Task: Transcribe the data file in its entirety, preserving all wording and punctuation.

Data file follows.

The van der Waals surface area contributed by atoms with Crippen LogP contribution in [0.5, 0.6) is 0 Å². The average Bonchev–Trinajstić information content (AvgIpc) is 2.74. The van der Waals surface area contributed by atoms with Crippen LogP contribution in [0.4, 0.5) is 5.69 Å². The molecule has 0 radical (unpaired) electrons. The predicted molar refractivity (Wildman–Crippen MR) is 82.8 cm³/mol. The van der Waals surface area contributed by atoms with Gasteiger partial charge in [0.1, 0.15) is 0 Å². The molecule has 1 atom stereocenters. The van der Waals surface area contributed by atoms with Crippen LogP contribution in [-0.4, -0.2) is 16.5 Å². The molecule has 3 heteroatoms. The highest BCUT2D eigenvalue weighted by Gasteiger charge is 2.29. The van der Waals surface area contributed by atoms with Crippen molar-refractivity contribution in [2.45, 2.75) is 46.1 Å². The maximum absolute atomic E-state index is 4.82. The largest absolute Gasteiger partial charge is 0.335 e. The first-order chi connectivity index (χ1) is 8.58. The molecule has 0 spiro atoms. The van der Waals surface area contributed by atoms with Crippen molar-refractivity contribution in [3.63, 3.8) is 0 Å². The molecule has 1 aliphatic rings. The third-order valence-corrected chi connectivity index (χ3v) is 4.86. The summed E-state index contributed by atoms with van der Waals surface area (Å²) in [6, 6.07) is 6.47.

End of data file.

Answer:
The van der Waals surface area contributed by atoms with Crippen LogP contribution in [0.5, 0.6) is 0 Å². The average Bonchev–Trinajstić information content (AvgIpc) is 2.74. The van der Waals surface area contributed by atoms with Crippen LogP contribution in [0.4, 0.5) is 5.69 Å². The molecule has 0 radical (unpaired) electrons. The predicted molar refractivity (Wildman–Crippen MR) is 82.8 cm³/mol. The van der Waals surface area contributed by atoms with Gasteiger partial charge in [0.1, 0.15) is 0 Å². The molecule has 1 atom stereocenters. The van der Waals surface area contributed by atoms with Crippen LogP contribution in [-0.4, -0.2) is 16.5 Å². The molecule has 3 heteroatoms. The highest BCUT2D eigenvalue weighted by Gasteiger charge is 2.29. The van der Waals surface area contributed by atoms with Crippen molar-refractivity contribution in [2.45, 2.75) is 46.1 Å². The maximum absolute atomic E-state index is 4.82. The largest absolute Gasteiger partial charge is 0.335 e. The first-order chi connectivity index (χ1) is 8.58. The molecule has 0 spiro atoms. The van der Waals surface area contributed by atoms with Crippen molar-refractivity contribution in [3.63, 3.8) is 0 Å². The molecule has 1 aliphatic rings. The third-order valence-corrected chi connectivity index (χ3v) is 4.86. The summed E-state index contributed by atoms with van der Waals surface area (Å²) in [6, 6.07) is 6.47.